A bombshell broke in Atlanta this week: A state investigation in Georgia found that Atlanta teachers and principals erased and corrected mistakes on standardized tests for students, a widespread practice that was covered up by area superintendents and ignored by the superintendent.
The Atlanta Journal-Constitution first raised questions about test scores at some schools more than two years ago, pointing out schools that had seemingly unbelievable gains on state tests in a single year. The school district did its own investigation, which the state rejected as flawed.
Could this happen here in California?
Maybe, but if it does we wouldn’t be able to detect some of the same things that Georgia investigators did. Besides looking at massive gains at specific schools, one of the ways that investigators sniffed out cheating was by analyzing erasures: how often wrong answers were erased and changed to right answers. If a school or a classroom has extraordinarily high rates of wrong-to-right erasures, it’s a red flag.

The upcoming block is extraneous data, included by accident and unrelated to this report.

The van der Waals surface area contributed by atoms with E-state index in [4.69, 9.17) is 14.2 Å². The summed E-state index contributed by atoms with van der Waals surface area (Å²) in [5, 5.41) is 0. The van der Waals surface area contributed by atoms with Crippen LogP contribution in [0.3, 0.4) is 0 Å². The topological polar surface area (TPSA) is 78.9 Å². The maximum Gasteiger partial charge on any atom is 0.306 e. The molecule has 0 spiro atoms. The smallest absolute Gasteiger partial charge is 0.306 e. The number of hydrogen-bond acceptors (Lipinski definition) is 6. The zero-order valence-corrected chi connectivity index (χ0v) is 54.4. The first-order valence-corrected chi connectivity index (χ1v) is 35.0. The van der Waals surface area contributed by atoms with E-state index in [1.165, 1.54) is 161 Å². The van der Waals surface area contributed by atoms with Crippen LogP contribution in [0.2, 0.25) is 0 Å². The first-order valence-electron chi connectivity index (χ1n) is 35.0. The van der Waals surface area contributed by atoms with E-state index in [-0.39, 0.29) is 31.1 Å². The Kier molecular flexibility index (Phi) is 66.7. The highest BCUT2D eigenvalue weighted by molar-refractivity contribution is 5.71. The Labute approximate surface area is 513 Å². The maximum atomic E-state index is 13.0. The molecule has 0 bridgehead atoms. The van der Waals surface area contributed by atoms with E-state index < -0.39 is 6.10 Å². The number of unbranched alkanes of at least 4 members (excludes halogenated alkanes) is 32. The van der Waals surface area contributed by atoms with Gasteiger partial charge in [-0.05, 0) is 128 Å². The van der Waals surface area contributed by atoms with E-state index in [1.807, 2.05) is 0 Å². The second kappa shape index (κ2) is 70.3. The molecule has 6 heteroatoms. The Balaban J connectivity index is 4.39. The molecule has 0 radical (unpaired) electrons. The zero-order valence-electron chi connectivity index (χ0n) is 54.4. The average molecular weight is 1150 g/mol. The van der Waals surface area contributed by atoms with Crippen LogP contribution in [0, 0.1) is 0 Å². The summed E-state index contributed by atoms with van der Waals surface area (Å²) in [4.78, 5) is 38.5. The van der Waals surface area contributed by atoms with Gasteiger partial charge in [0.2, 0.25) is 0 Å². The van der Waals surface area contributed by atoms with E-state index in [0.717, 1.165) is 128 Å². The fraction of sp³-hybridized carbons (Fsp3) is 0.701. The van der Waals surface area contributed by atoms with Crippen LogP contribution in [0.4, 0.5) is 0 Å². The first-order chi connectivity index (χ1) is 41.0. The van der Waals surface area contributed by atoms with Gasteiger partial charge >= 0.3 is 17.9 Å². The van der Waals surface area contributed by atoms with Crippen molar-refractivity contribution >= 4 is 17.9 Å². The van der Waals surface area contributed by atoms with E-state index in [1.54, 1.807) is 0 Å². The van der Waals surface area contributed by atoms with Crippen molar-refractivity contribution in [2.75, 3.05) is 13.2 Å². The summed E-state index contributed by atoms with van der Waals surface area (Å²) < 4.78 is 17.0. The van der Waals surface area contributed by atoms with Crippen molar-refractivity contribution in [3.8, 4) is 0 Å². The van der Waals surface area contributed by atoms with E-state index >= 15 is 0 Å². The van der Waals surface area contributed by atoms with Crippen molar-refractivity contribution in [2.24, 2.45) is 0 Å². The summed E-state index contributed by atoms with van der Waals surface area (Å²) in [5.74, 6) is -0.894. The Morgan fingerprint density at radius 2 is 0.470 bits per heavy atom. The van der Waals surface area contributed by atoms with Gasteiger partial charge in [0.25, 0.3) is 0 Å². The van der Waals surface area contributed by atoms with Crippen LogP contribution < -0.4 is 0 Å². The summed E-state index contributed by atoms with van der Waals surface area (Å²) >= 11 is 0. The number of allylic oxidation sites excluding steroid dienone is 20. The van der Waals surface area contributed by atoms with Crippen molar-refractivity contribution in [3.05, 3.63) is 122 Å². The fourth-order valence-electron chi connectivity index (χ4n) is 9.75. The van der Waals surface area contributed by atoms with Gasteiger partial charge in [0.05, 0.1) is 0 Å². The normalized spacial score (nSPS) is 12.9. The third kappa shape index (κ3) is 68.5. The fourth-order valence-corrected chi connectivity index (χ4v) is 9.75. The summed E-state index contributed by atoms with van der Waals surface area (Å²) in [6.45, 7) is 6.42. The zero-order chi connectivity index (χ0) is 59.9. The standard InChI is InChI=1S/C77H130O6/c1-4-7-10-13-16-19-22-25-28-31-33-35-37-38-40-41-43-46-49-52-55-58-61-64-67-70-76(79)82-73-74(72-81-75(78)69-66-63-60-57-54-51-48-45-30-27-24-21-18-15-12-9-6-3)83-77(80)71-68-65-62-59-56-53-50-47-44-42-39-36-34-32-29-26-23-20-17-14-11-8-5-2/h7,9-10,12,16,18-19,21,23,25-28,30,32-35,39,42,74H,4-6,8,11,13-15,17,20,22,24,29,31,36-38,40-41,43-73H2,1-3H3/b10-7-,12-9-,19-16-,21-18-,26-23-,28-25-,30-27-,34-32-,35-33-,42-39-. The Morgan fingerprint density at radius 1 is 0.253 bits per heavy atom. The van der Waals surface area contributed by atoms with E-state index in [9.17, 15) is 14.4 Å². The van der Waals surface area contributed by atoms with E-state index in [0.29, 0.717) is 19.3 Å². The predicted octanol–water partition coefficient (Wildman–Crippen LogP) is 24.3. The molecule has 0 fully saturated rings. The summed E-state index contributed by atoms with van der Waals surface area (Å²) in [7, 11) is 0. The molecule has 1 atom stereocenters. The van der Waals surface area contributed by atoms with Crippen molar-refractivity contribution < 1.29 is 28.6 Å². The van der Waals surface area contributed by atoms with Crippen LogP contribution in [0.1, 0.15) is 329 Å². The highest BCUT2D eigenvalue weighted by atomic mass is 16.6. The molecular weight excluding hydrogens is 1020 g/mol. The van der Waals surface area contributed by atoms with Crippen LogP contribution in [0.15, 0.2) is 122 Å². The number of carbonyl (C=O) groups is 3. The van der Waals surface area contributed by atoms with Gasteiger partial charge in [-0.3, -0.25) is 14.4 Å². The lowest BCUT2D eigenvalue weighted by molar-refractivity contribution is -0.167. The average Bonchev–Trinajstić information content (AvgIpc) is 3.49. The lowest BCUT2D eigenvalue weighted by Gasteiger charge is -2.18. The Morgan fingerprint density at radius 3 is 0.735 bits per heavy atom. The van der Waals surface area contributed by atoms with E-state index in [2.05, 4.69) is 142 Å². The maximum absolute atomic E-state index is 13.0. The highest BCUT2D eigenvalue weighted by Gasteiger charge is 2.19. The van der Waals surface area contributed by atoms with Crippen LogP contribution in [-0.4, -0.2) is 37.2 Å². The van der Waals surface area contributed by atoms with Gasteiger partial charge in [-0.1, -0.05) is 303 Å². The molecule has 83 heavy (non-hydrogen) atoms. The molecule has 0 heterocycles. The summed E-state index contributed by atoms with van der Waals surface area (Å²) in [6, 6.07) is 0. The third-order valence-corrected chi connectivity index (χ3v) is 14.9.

But California doesn’t collect that data anymore. USA Today mentioned that absent data in a sweeping investigation of cheating across the country earlier this year:
John Boivin, administrator of California’s standardized testing program, says his state once conducted random test audits at 150 to 200 schools a year. California dropped the audits two years ago because of record budget deficits. And the state no longer collects data on which schools show unusually high rates of erasures on answer sheets — sometimes a clue, experts say, that either students or school officials might be cheating. Total savings: $105,000.
Instead of auditing or tracking erasures, California relies on school districts to report and investigate any alleged cheating, Boivin told me in an interview earlier this year. But as the scandal in Atlanta shows, school districts may not be the best at policing themselves.